The “How Do I Break Even?” Formula

I know that you’re not interested in just breaking even. I know that you want to make money in your business. But knowing what quantities you need to sell just to cover your expenses is often super-helpful. If you’re a one-person accounting firm (or some other service business), for example, how many hours do you need to work to pay your expenses and perhaps pay yourself a small salary? Or if you’re a retailer of, say, toys, how many toys do you need to sell to pay your overhead, rent, and sales clerks?

You see my point, right? Knowing how much revenue you need to generate just to stay in the game is essential. Knowing your break-even point enables you to establish a benchmark for your performance. (Any time you don’t break even, you know that you have a serious problem that you need to resolve quickly to stay in business.) And considering break-even points is invaluable when you think about new businesses or new ventures.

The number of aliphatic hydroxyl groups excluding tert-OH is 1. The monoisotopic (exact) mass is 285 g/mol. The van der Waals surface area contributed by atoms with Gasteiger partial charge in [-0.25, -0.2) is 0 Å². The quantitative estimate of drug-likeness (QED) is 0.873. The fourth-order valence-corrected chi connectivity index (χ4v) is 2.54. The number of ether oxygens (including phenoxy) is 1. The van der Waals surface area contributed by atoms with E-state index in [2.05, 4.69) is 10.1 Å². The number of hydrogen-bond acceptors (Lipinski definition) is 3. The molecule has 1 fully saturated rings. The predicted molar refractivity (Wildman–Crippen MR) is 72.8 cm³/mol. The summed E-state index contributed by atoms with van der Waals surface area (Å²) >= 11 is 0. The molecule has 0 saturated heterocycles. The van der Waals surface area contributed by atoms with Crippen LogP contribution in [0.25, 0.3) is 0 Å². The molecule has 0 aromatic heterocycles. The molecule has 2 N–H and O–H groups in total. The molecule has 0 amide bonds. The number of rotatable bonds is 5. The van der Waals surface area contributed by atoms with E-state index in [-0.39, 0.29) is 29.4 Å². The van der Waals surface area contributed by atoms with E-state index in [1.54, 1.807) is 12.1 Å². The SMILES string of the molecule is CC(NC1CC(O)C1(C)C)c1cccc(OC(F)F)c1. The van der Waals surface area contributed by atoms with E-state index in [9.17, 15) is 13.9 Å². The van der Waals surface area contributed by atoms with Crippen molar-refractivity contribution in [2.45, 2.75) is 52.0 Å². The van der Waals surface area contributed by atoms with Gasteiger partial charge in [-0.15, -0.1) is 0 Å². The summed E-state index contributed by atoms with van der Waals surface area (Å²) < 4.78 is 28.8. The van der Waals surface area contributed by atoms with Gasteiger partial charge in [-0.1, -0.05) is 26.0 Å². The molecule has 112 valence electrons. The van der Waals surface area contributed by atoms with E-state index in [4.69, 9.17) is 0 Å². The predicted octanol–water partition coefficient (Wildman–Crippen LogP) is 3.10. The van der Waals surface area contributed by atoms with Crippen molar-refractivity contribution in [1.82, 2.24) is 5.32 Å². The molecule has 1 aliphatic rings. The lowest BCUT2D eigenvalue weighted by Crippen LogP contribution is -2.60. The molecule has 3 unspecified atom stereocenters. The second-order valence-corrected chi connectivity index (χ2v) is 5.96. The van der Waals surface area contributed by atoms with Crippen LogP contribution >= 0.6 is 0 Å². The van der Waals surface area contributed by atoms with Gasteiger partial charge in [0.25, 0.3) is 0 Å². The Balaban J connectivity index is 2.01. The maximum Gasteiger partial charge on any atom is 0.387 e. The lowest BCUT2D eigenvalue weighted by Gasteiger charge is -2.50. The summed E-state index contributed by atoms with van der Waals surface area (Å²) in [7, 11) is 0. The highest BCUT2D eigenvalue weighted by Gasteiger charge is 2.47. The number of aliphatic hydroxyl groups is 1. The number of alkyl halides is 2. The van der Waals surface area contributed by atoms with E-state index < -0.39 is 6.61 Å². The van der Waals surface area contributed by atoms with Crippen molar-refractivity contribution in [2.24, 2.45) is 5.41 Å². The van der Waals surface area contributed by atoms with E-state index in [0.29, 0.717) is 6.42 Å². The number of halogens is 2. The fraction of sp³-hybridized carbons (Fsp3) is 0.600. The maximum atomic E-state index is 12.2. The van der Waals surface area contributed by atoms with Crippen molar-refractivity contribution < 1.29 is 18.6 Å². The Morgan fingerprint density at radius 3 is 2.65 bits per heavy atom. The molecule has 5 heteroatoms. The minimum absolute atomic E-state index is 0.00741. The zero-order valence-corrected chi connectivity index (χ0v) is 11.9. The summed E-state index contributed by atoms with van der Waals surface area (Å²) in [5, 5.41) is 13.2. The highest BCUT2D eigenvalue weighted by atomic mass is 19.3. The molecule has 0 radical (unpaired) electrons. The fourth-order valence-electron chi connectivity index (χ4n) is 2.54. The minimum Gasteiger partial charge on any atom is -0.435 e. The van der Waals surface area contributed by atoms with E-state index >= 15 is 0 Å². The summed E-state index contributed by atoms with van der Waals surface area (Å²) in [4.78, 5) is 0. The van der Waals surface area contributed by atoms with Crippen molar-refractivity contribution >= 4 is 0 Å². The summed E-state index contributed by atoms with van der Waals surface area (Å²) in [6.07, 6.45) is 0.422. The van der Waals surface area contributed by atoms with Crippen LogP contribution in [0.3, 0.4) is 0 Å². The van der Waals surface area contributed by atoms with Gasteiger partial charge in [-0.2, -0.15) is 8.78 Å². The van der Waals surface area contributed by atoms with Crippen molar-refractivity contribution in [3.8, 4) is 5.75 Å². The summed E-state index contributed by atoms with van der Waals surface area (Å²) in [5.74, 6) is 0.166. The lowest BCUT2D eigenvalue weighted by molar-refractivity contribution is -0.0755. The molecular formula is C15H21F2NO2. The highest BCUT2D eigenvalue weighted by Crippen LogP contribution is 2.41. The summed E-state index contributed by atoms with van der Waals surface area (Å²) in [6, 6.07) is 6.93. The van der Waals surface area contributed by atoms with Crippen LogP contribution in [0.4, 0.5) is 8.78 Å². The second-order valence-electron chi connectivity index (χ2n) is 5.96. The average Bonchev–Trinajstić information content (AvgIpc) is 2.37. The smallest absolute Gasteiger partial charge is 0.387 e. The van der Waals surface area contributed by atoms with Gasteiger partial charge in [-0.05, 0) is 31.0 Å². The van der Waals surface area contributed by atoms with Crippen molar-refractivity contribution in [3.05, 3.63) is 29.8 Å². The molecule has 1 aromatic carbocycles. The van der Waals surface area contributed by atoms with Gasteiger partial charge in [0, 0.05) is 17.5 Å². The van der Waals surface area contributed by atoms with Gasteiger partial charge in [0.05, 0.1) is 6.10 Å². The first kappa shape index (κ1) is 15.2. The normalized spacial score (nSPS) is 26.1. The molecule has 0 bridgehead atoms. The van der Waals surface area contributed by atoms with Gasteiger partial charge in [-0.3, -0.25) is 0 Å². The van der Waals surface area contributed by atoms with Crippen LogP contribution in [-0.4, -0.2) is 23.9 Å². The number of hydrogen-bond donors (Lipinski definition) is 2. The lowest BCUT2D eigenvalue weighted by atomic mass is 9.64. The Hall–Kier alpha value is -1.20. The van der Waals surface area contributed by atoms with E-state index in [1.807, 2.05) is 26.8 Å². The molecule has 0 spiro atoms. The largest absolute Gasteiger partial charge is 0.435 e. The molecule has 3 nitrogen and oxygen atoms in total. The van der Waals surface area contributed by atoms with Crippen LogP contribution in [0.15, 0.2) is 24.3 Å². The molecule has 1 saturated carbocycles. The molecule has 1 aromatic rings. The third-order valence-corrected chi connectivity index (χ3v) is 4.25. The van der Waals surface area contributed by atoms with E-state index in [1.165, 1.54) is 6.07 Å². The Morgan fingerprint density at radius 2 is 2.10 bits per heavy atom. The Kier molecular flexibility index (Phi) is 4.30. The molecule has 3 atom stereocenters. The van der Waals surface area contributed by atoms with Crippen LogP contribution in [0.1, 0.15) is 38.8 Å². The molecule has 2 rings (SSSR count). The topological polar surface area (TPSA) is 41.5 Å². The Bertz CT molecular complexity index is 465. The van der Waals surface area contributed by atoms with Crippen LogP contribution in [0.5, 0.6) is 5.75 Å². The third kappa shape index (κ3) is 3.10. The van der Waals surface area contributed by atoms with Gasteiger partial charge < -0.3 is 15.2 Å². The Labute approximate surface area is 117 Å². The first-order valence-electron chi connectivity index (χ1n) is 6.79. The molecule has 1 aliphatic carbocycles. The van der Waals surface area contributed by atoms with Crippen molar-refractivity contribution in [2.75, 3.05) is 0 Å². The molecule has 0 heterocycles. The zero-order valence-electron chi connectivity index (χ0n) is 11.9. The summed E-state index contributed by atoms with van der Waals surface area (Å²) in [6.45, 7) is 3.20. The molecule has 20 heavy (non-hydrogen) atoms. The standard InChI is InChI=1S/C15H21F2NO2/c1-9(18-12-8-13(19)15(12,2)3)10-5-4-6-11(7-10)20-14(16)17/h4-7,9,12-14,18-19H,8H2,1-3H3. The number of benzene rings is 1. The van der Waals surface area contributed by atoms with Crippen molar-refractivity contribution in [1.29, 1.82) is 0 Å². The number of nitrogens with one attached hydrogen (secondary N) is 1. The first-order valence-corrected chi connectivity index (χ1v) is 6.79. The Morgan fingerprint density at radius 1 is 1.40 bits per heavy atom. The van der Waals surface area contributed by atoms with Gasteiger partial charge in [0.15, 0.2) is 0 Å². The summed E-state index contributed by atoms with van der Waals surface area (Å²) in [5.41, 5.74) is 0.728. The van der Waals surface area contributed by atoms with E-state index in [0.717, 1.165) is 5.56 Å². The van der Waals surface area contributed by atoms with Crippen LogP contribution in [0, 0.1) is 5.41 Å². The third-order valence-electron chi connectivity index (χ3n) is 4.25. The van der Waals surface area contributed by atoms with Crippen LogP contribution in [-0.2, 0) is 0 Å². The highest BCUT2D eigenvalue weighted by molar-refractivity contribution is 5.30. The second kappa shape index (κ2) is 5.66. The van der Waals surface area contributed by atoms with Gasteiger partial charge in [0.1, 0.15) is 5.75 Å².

remember.eps As you ponder any new opportunity and its potential income and expenses, you need to know how much income you need to generate just to pay those expenses.

To calculate a break-even point, you need to know just three pieces of information: your fixed costs (the expenses you have to pay regardless of the business’s revenue, or income), the revenue that you generate for each sale, and the variable costs that you incur in each sale. ...

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